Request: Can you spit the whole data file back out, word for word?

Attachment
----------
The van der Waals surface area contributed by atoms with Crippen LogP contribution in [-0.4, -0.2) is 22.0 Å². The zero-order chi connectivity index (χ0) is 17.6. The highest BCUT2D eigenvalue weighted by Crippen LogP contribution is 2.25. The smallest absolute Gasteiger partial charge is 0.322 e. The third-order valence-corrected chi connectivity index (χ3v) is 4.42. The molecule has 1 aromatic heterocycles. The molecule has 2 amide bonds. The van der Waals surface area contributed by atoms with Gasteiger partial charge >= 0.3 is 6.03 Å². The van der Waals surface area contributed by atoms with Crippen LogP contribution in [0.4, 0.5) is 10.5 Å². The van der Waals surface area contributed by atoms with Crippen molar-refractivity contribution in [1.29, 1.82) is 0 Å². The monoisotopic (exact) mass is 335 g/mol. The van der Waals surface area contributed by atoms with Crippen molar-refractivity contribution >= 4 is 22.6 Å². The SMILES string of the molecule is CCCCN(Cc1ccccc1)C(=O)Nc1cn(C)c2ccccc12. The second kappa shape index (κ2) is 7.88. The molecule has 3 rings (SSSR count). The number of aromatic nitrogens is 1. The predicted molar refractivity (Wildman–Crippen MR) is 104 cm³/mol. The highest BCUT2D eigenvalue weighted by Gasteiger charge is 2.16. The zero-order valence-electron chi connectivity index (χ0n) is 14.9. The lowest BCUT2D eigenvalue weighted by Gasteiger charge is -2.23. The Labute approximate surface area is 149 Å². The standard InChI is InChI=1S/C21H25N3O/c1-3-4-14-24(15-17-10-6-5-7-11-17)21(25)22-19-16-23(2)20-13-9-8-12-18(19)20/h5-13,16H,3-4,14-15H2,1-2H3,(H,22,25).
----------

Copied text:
The van der Waals surface area contributed by atoms with Crippen LogP contribution in [-0.4, -0.2) is 22.0 Å². The zero-order chi connectivity index (χ0) is 17.6. The highest BCUT2D eigenvalue weighted by Crippen LogP contribution is 2.25. The smallest absolute Gasteiger partial charge is 0.322 e. The third-order valence-corrected chi connectivity index (χ3v) is 4.42. The molecule has 1 aromatic heterocycles. The molecule has 2 amide bonds. The van der Waals surface area contributed by atoms with Gasteiger partial charge >= 0.3 is 6.03 Å². The van der Waals surface area contributed by atoms with Crippen LogP contribution in [0.4, 0.5) is 10.5 Å². The van der Waals surface area contributed by atoms with Crippen molar-refractivity contribution in [1.29, 1.82) is 0 Å². The monoisotopic (exact) mass is 335 g/mol. The van der Waals surface area contributed by atoms with Crippen molar-refractivity contribution >= 4 is 22.6 Å². The SMILES string of the molecule is CCCCN(Cc1ccccc1)C(=O)Nc1cn(C)c2ccccc12. The second kappa shape index (κ2) is 7.88. The molecule has 3 rings (SSSR count). The number of aromatic nitrogens is 1. The predicted molar refractivity (Wildman–Crippen MR) is 104 cm³/mol. The highest BCUT2D eigenvalue weighted by Gasteiger charge is 2.16. The zero-order valence-electron chi connectivity index (χ0n) is 14.9. The lowest BCUT2D eigenvalue weighted by Gasteiger charge is -2.23. The Labute approximate surface area is 149 Å². The standard InChI is InChI=1S/C21H25N3O/c1-3-4-14-24(15-17-10-6-5-7-11-17)21(25)22-19-16-23(2)20-13-9-8-12-18(19)20/h5-13,16H,3-4,14-15H2,1-2H3,(H,22,25).